Not only is it possible, but that's how it happens. Earth formed with no water--the impact events during it's formation were too energetic for it to retain any primordial water. Earth's water supply came from cometary impacts.
Thus to get a planet with basically no water you need a cataclysmic impact event after most of the debris has been swept up. Something perturbs the orbit of a planet or dwarf planet enough to cause an impact event. The water boils off. Note that this takes out the atmosphere, also.
If you want life on the world you'll need some more impacts to bring in some water but you can decide how many (by how late in the formation of the planetary system the late impact event happened) and thus how much water and atmosphere.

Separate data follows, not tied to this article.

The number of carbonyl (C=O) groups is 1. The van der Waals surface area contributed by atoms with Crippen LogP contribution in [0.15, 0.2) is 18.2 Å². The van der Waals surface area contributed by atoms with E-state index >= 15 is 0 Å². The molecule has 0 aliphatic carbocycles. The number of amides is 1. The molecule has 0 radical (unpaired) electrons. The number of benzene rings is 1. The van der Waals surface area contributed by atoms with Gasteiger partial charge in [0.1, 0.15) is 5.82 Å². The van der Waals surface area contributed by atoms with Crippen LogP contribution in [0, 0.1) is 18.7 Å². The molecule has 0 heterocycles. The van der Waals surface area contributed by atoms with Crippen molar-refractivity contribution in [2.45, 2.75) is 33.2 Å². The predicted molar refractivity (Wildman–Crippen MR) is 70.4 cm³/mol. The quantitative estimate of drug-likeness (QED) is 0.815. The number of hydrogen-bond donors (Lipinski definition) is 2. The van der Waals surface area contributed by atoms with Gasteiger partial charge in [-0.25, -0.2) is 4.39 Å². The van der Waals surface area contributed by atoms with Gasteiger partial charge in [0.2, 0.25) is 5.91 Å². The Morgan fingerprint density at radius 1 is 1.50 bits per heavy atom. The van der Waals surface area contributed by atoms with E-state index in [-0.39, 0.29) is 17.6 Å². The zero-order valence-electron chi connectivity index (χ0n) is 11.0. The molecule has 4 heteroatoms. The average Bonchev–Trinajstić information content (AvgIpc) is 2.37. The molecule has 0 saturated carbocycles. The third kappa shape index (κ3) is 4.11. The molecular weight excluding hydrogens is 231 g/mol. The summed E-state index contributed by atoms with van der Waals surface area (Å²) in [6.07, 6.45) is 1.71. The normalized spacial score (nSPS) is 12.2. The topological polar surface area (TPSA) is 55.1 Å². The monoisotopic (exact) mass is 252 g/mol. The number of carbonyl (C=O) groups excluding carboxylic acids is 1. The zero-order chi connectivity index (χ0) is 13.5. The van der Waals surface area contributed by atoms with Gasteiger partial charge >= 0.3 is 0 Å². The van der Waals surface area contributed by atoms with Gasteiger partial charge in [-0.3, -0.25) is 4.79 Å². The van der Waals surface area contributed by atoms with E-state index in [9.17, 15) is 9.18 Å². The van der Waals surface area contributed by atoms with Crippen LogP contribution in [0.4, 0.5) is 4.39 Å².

If you'll accept another approach to the world you're after, simply take a warm planet. Earth is not big enough to retain hydrogen--water vapor that gets high enough in the atmosphere to be disassociated results in hydrogen leaking away. This is a very slow process on Earth because the stratosphere is cold enough that only a trickle of water can make it through.
If the atmosphere were warmer (look at the projections of Earth's very long term future) this gate gets opened wider and the ocean slowly bleeds away to space. With a warm atmosphere this process would be basically complete in far less time than the Earth's age.